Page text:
14. 14. What is Lean’s Alternative? © 2016 Lean Enterprise Institute. All rights reserved. 14 • How do we build alignment to corporate objectives across the organization? • How do we build capability for bottom up innovation(kaikaku)? • How do we drive towards a aligned objectives, not merely towards targets? • How do we align purpose to people and the culture?
  15. 15. © 2016 Lean Enterprise Institute. All rights reserved. Lean Transformation Framework How to Align These? Purpose Basic Thinking
  16. 16. © 2016 Lean Enterprise Institute. All rights reserved. Lean Transformation Framework Purpose Basic Thinking What Management System and Leadership Behaviors are needed?
  17. 17. © 2016 Lean Enterprise Institute. All rights reserved. Hoshin links the Framework Hoshin Connects Organizational Purpose to Basic Thinking
  18. 18. © 2016 Lean Enterprise Institute. All rights reserved. Hoshin links the Framework Hoshin Connects the work to the people
  19. 19. Hoshin Breaking Down Company Problems and Solving Them at Each Level 19 Company Hoshin Department Hoshin Group/Individual Problem Solving Think Why at Each level Team Member Motivation Horizontal Alignment A3 A3 A3 A3
  20. 20. © 2016 Lean Enterprise Institute. All rights reserved. 20 Hoshin 1)Ties the front-line problem solving(A3, etc.) to the organizational objectives 2)Aligns leadership vertically and horizontally to the organizational objectives
  21. 21. Legal Sea Foods – the Traditional Management Way © 2016 Lean Enterprise Institute. All rights reserved. 21 “Legal Sea Foods Ice Cream!” The RestaurantsThe Processing Center HQ “The 2nd Floor” Aligned? “Popcorn Shrimp!” Make the Ice Cream? Space Available? Outsource? What’s the recipe for Popcorn Shrimp? The 1st Floor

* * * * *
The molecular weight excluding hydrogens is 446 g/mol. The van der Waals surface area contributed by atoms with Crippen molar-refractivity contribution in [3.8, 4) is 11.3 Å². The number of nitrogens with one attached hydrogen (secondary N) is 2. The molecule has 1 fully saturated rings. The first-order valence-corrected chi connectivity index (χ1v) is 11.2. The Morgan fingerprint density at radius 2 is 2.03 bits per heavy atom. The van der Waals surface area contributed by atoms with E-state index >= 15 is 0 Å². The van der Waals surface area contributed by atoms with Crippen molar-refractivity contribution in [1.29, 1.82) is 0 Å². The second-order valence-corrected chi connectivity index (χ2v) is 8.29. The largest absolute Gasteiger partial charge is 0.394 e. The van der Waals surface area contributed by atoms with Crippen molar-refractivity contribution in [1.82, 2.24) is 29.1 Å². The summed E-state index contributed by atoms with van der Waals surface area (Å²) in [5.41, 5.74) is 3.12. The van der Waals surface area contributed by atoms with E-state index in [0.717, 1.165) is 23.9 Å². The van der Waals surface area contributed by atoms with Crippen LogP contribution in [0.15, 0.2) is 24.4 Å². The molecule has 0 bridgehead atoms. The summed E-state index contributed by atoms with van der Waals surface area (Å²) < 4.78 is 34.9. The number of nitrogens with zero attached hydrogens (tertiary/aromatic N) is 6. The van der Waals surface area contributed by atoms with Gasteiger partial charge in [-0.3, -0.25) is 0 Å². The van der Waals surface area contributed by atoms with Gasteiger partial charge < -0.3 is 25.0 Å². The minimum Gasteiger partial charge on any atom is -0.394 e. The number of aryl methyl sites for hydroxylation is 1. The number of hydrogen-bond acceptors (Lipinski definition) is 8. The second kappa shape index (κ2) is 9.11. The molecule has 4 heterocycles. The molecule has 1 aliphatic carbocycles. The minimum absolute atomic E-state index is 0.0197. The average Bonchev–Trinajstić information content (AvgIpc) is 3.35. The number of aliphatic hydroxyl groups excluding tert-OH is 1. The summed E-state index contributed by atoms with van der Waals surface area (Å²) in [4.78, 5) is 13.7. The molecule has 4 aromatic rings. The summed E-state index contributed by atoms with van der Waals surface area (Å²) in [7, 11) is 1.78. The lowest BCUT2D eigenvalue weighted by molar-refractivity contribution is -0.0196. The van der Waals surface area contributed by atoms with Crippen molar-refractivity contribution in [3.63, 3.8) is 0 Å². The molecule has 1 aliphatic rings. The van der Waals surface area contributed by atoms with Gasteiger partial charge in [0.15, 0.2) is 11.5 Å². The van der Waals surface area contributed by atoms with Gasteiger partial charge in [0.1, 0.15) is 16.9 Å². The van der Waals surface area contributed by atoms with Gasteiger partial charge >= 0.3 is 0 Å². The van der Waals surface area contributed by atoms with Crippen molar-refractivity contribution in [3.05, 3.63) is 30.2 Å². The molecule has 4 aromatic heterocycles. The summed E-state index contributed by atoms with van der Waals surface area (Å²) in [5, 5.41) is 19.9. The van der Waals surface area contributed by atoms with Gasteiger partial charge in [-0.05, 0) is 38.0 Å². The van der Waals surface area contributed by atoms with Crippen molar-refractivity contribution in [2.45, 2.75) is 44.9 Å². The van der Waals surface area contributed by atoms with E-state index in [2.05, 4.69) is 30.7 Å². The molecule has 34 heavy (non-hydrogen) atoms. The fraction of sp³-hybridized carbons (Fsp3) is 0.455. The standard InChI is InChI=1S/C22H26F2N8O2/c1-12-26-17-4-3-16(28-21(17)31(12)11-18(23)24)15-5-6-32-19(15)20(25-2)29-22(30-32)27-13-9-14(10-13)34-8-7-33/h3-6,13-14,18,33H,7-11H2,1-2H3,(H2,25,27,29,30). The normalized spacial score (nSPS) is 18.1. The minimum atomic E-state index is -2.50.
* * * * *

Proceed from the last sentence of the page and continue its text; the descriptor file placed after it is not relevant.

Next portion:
22. 22. Legal Sea Foods – the Aligned Hoshin Way © 2016 Lean Enterprise Institute. All rights reserved. 22 The Processing Center The 1st and 2nd Floors ALIGNMENT! What problem our we solving for our customer? Let’s define our priorities together The Restaurants
  23. 23. 23 Provides vision and direction a) Reflect on Performance b) Define annual objectives c) Align as a team Clarify problem to be solved with each objective –A3 Coaches and Guides Roger Roger’s Team Hoshin Catchball at Legal Sea Foods 1 23 4
  24. 24. Managing on Purpose © 2016 Lean Enterprise Institute. All rights reserved. 24 1) Connect the work of individual problem solving that was explained in Managing to Learn to the problems of the organization 2) Address challenges organizations face to build alignment and develop bottom capability to solve challenging organizational problems LEI will publish a book on organizational alignment: Managing On Purpose Individual Problem Solving/PDCA Organizational Problem Solving/PDCA